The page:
The purpose of the meeting is clearly about ratcheting up the pressure leading to DPRK entering negotiations for denuclearization in good faith.

It is a last ditch effort prior to military options.

An unspoken goal of the meeting is to cement and firm up a consensus that North Korea is an imminent existential threat that endanger the liberal international order, and not just a regional security problem for South Korea, Japan and the United States that must be resolved before it becomes too risky for a military option.

US officials must educate and inform the participants at the meeting on the extent of DPRK’s threat and how the US Government arrived at their consensus view that:

“North Korea’s pursuit of nuclear weapons has aggressive and offensive objectives. Pyongyang, they believe, will use its nuclear weapons to push U.S. forces out of South Korea and then force reunification of the Korean Peninsula on its terms.”

In other words, North Korea was, is, and will not be a status quo nuclear power that treat their nuclear arsenal as a defensive tool to guarantee regime survival.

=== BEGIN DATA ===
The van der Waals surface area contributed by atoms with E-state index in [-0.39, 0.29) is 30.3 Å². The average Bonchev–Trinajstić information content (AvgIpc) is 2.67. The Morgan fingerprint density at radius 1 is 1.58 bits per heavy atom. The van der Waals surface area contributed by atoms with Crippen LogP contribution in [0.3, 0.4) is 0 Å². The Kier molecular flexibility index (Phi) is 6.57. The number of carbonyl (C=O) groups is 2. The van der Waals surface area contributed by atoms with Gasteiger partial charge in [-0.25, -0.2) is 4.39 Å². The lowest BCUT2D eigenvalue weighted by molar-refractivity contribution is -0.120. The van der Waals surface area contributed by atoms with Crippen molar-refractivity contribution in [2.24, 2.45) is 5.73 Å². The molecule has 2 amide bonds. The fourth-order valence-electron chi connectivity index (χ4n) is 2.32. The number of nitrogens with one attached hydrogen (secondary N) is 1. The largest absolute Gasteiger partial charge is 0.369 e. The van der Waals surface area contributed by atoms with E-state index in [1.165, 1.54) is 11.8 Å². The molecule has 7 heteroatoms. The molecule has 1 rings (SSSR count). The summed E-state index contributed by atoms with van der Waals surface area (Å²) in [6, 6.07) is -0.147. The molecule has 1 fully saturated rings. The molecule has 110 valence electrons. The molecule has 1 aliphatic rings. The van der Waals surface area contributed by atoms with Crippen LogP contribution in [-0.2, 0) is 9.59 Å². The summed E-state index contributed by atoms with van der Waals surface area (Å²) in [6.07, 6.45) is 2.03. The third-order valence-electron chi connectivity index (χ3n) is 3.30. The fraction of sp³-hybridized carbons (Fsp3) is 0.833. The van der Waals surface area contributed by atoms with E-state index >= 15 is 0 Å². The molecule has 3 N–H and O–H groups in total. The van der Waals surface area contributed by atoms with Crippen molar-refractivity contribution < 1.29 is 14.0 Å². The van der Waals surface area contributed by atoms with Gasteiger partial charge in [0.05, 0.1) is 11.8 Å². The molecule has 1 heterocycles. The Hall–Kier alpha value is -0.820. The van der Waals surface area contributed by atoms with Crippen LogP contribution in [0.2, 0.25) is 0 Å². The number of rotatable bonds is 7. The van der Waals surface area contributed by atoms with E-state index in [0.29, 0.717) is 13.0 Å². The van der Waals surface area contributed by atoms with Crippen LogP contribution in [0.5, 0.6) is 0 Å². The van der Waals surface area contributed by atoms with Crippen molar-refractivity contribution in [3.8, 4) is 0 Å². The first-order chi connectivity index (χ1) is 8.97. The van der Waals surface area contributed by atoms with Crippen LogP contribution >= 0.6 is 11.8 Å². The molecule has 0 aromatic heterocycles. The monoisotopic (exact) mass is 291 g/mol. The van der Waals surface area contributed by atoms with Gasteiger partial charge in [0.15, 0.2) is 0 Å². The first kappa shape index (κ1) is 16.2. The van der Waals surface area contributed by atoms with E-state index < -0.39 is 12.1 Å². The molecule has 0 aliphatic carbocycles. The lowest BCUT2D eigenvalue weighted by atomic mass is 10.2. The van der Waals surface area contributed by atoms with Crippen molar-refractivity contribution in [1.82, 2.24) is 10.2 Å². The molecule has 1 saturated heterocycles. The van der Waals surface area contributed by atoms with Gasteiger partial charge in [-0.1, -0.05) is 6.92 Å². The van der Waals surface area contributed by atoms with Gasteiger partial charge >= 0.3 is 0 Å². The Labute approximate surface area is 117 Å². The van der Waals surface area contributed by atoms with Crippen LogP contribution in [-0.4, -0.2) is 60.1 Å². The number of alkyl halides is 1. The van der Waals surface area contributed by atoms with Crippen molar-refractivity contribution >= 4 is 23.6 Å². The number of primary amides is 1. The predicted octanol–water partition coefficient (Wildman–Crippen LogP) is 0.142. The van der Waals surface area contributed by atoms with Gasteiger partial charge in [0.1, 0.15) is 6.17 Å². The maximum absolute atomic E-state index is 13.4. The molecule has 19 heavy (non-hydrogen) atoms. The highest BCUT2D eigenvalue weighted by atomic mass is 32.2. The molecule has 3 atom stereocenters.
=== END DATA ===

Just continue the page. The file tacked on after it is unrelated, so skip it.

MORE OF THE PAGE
DPRK’s nuclear arsenal is intended for offensive purposes to alter the status quo of not just the Korean peninsula, but the liberal world order.

This perspective would come as no surprise to anyone who fought the Korean war.

But very few (if any) officials attending the UNC Sending States meeting in Vancouver on Jan 16, 2018 have firsthand experience from that distant conflict.

Fading memories of the Korean war, together with a very active propaganda campaign by DPRK and PRC that portrays them as the “winners” of the Korean war, and the rise of the PRC as a successful communist peer competitor to the allies, have distorted the perception of the conflict since 1953.